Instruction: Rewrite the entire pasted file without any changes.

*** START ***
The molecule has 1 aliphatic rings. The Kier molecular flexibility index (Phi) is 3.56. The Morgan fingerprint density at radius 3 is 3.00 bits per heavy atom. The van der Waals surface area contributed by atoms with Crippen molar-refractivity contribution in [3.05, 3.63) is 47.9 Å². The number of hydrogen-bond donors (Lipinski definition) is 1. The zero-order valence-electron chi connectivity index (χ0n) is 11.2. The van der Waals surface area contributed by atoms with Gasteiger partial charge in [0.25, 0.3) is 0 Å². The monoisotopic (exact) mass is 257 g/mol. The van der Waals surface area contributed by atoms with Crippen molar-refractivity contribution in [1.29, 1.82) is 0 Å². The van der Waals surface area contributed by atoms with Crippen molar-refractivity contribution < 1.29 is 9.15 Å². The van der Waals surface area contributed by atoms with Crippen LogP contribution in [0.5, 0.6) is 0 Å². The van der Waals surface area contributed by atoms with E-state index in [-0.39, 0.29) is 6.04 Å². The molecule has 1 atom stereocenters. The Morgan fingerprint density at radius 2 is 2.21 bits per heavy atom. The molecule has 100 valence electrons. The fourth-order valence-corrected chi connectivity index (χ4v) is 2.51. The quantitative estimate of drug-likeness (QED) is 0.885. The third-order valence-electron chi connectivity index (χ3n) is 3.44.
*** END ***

The molecule has 1 aliphatic rings. The Kier molecular flexibility index (Phi) is 3.56. The Morgan fingerprint density at radius 3 is 3.00 bits per heavy atom. The van der Waals surface area contributed by atoms with Crippen molar-refractivity contribution in [3.05, 3.63) is 47.9 Å². The number of hydrogen-bond donors (Lipinski definition) is 1. The zero-order valence-electron chi connectivity index (χ0n) is 11.2. The van der Waals surface area contributed by atoms with Gasteiger partial charge in [0.25, 0.3) is 0 Å². The monoisotopic (exact) mass is 257 g/mol. The van der Waals surface area contributed by atoms with Crippen molar-refractivity contribution in [1.29, 1.82) is 0 Å². The van der Waals surface area contributed by atoms with Crippen molar-refractivity contribution < 1.29 is 9.15 Å². The van der Waals surface area contributed by atoms with Crippen LogP contribution in [0.5, 0.6) is 0 Å². The van der Waals surface area contributed by atoms with E-state index in [-0.39, 0.29) is 6.04 Å². The molecule has 1 atom stereocenters. The Morgan fingerprint density at radius 2 is 2.21 bits per heavy atom. The molecule has 100 valence electrons. The fourth-order valence-corrected chi connectivity index (χ4v) is 2.51. The quantitative estimate of drug-likeness (QED) is 0.885. The third-order valence-electron chi connectivity index (χ3n) is 3.44.